Adeline, my Adeline…

Sometimes, a moment of delight is just that : a moment. As soon as you identify it being a delight, the moment is gone and there is only a memory left, a memory that can still make you smile.
Sometimes the delight lasts longer. In this case I can even put down the time in detail : my last delight lasted 17 hours and 11 minutes. What kind of delight might that be?

I love to read, I love reading. Fiction or nonfiction. Real physical books or kindle books. I know, I should write here that I really prefer the touch of real books, the smell of paper, but I must admit : I prefer the kindle. How you can hold it in one hand with ease, how you can slip it in a handbag or even in the back pocket of your jeans. How it’s full of books, ready to be selected to read according your mood of the moment.

But there is a 3th way of reading that I started only a couple of months ago, a way that enables you to read while you are doing other things, like driving your car, doing the dishes, while in the shower or going for a walk.

You have guessed it well : I am talking about audiobooks.

Over the months I have learned how to chose the books ; not every good book has a good narrator. Not every narrator sticks to you. Sometimes I just don’t like the voice or the accent, some narrators even manage to make an interesting book sound boring. But then there are others, where you wonder, is the book this compelling? Or is the narrator? I suppose it must be both, it can’t be just one or the other.

‘The invisible life of Addie LaRue’ by V.E. Schwab is not a book I would take from the shelf, let alone read it, it is not my genre, but the reviews of this audiobook were so good, and I was desperate for a new audiobook that would entertain me during my long flight, that I downloaded it anyway, and I didn’t regret it for a second.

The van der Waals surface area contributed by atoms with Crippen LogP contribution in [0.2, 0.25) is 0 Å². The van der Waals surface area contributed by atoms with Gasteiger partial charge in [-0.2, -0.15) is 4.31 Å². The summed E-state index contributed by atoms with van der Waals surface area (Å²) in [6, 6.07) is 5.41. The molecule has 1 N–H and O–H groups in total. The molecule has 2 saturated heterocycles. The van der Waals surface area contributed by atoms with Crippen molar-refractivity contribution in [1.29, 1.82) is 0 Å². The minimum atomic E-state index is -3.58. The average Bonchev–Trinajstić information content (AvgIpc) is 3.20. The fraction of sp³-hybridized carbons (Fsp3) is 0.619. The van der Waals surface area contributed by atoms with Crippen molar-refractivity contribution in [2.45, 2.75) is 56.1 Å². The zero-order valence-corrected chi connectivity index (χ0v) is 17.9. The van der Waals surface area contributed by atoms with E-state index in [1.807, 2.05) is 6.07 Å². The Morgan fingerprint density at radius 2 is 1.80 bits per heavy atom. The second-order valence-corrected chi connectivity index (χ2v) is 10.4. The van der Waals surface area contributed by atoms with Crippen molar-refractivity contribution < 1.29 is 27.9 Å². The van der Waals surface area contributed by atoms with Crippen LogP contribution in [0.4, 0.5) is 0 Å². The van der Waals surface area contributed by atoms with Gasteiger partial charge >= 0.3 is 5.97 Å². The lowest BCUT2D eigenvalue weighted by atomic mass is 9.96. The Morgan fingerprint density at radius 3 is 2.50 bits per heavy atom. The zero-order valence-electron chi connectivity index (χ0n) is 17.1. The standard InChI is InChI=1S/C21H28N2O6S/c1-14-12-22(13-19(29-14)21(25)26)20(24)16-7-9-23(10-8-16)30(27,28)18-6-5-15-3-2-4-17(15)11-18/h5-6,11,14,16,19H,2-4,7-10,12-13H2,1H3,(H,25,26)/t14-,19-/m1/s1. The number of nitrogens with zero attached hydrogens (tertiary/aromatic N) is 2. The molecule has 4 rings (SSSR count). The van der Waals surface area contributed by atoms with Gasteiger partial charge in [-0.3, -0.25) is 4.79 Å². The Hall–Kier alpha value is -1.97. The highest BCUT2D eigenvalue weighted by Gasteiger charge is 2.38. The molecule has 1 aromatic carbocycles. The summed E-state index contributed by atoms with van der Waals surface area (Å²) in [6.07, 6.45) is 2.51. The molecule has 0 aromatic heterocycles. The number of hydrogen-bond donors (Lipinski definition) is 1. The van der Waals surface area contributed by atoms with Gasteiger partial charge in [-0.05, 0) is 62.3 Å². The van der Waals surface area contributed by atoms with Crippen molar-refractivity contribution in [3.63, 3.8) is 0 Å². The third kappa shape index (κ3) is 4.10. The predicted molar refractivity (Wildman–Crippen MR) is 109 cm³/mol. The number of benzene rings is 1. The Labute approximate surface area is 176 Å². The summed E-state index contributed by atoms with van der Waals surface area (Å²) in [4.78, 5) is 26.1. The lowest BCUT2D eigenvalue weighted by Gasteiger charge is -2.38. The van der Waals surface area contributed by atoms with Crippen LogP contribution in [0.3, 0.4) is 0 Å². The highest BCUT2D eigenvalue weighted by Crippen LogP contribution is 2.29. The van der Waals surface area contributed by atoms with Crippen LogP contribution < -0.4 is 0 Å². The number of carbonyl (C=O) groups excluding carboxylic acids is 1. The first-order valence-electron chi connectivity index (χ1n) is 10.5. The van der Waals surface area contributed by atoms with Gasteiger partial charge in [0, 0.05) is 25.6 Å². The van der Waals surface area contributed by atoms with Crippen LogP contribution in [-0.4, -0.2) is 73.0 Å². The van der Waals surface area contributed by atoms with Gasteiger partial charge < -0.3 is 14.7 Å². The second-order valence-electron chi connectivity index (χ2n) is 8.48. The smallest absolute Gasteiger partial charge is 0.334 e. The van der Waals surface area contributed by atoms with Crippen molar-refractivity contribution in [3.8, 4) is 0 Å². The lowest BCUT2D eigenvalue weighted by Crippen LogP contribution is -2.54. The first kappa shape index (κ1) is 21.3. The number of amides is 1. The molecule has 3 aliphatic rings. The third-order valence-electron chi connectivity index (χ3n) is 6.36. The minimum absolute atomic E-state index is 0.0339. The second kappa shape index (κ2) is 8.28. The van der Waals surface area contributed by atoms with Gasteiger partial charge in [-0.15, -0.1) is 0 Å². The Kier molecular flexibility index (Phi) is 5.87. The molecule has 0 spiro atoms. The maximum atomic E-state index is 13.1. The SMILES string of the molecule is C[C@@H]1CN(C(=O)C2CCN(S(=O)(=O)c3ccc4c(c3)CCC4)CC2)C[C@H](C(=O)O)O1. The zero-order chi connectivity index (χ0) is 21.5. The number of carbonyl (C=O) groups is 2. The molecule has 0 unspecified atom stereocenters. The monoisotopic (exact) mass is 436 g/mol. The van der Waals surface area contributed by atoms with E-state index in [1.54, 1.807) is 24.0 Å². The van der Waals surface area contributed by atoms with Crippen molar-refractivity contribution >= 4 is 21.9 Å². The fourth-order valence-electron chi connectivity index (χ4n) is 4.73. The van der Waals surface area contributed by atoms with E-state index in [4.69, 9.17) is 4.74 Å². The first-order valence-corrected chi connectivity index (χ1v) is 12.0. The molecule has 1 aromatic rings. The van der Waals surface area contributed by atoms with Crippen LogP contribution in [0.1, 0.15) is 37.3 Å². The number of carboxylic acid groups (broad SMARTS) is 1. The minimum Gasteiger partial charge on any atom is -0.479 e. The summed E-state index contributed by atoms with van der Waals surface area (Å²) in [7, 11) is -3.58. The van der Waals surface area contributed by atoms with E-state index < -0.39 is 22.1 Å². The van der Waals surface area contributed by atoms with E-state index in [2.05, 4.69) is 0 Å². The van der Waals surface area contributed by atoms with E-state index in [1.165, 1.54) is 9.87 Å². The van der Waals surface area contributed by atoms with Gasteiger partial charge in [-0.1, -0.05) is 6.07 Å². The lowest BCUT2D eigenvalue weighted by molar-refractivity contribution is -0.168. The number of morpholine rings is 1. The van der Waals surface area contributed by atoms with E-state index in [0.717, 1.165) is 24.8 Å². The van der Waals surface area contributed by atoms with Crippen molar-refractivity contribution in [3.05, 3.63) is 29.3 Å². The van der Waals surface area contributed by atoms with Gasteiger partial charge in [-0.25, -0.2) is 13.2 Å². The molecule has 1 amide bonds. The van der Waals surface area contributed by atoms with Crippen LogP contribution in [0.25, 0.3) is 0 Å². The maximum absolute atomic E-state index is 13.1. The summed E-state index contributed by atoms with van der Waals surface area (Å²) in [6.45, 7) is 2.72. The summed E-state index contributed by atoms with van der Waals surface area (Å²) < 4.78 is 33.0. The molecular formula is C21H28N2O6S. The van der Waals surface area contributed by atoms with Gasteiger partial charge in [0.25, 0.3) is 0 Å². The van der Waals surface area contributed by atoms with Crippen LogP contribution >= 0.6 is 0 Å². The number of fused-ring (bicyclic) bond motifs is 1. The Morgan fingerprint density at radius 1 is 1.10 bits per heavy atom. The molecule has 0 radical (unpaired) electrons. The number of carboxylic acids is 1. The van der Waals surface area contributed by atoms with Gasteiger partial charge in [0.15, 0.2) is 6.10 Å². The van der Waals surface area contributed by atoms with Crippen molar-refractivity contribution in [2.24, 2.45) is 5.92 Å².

Julia Whelan, the narrator, pulls you inside the incredibly well written story of Adeline LaRue, who, in her desperate urge to escape from marriage to a man she does not care for, the desire to live the life she wants, the craving for freedom, prays to the Gods of the Dark and sells her soul. She lives through 3 centuries in different parts of the world, in complete freedom, but with the only desire to leave a mark, to be remembered in one way or the other : the only thing she can’t do.

Isn’t that what we all want? To leave a mark on the world, to be remembered in whatever way? As a friend, parent, child, in something we do, say or create?

What is the person, if not the marks they leave behind?

Addie LaRue

The narrator sweeps you through centuries in a way that you feel like you are present, you are there in the forest with her, you feel her despair, you feel your fingers grasping the dirt, the darkness creeping in, you taste the blood on your lips : you feel her fear and panic when she finds out what exactly has happened. But the deal is done. And then Addie takes you through 3 centuries and through the world on the exhilarating trip, even though it breathes despair and loneliness.

It’s joy and it’s pain and it’s unforgettable.
Addie LaRue is unforgettable.

Maryam Rz

Seventeen Hours and 10 minutes of pure delight. Now on Audible.

I am not a book reviewer, but read this if you want to find out more about this book.

photo credit Damn Mysterious -follow her blog!

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